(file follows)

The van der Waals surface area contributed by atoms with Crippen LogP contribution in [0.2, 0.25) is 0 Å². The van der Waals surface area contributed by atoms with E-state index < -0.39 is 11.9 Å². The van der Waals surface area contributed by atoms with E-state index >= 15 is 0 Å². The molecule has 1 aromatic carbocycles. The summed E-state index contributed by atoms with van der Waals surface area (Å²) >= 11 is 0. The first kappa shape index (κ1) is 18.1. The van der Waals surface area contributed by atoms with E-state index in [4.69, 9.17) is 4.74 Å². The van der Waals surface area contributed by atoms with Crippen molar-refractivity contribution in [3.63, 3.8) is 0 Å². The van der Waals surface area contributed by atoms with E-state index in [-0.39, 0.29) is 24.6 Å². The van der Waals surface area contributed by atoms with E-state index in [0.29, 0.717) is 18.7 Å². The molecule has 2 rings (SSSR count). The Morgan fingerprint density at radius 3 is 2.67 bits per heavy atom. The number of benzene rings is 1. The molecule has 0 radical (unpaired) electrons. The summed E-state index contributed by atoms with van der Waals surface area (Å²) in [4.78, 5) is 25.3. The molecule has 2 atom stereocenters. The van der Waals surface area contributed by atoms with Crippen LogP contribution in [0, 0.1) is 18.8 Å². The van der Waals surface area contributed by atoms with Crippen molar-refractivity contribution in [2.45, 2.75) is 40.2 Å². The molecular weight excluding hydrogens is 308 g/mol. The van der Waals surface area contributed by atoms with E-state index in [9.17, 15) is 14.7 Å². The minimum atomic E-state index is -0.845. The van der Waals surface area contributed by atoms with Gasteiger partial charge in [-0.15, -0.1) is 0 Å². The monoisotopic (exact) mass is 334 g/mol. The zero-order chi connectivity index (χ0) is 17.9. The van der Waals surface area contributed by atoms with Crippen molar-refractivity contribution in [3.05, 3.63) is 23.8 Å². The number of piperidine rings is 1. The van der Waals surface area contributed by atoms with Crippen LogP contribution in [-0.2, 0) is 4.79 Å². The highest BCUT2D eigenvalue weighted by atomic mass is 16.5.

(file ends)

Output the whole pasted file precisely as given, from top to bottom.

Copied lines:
The van der Waals surface area contributed by atoms with Crippen LogP contribution in [0.2, 0.25) is 0 Å². The van der Waals surface area contributed by atoms with E-state index < -0.39 is 11.9 Å². The van der Waals surface area contributed by atoms with E-state index >= 15 is 0 Å². The molecule has 1 aromatic carbocycles. The summed E-state index contributed by atoms with van der Waals surface area (Å²) >= 11 is 0. The first kappa shape index (κ1) is 18.1. The van der Waals surface area contributed by atoms with E-state index in [4.69, 9.17) is 4.74 Å². The van der Waals surface area contributed by atoms with Crippen molar-refractivity contribution in [3.63, 3.8) is 0 Å². The van der Waals surface area contributed by atoms with E-state index in [-0.39, 0.29) is 24.6 Å². The van der Waals surface area contributed by atoms with E-state index in [0.29, 0.717) is 18.7 Å². The molecule has 2 rings (SSSR count). The Morgan fingerprint density at radius 3 is 2.67 bits per heavy atom. The number of benzene rings is 1. The molecule has 0 radical (unpaired) electrons. The summed E-state index contributed by atoms with van der Waals surface area (Å²) in [4.78, 5) is 25.3. The molecule has 2 atom stereocenters. The van der Waals surface area contributed by atoms with Crippen LogP contribution in [0, 0.1) is 18.8 Å². The van der Waals surface area contributed by atoms with Crippen molar-refractivity contribution in [2.45, 2.75) is 40.2 Å². The molecular weight excluding hydrogens is 308 g/mol. The van der Waals surface area contributed by atoms with E-state index in [9.17, 15) is 14.7 Å². The minimum atomic E-state index is -0.845. The van der Waals surface area contributed by atoms with Gasteiger partial charge in [-0.15, -0.1) is 0 Å². The monoisotopic (exact) mass is 334 g/mol. The zero-order chi connectivity index (χ0) is 17.9. The van der Waals surface area contributed by atoms with Crippen molar-refractivity contribution in [3.05, 3.63) is 23.8 Å². The number of piperidine rings is 1. The van der Waals surface area contributed by atoms with Crippen LogP contribution in [-0.2, 0) is 4.79 Å². The highest BCUT2D eigenvalue weighted by atomic mass is 16.5.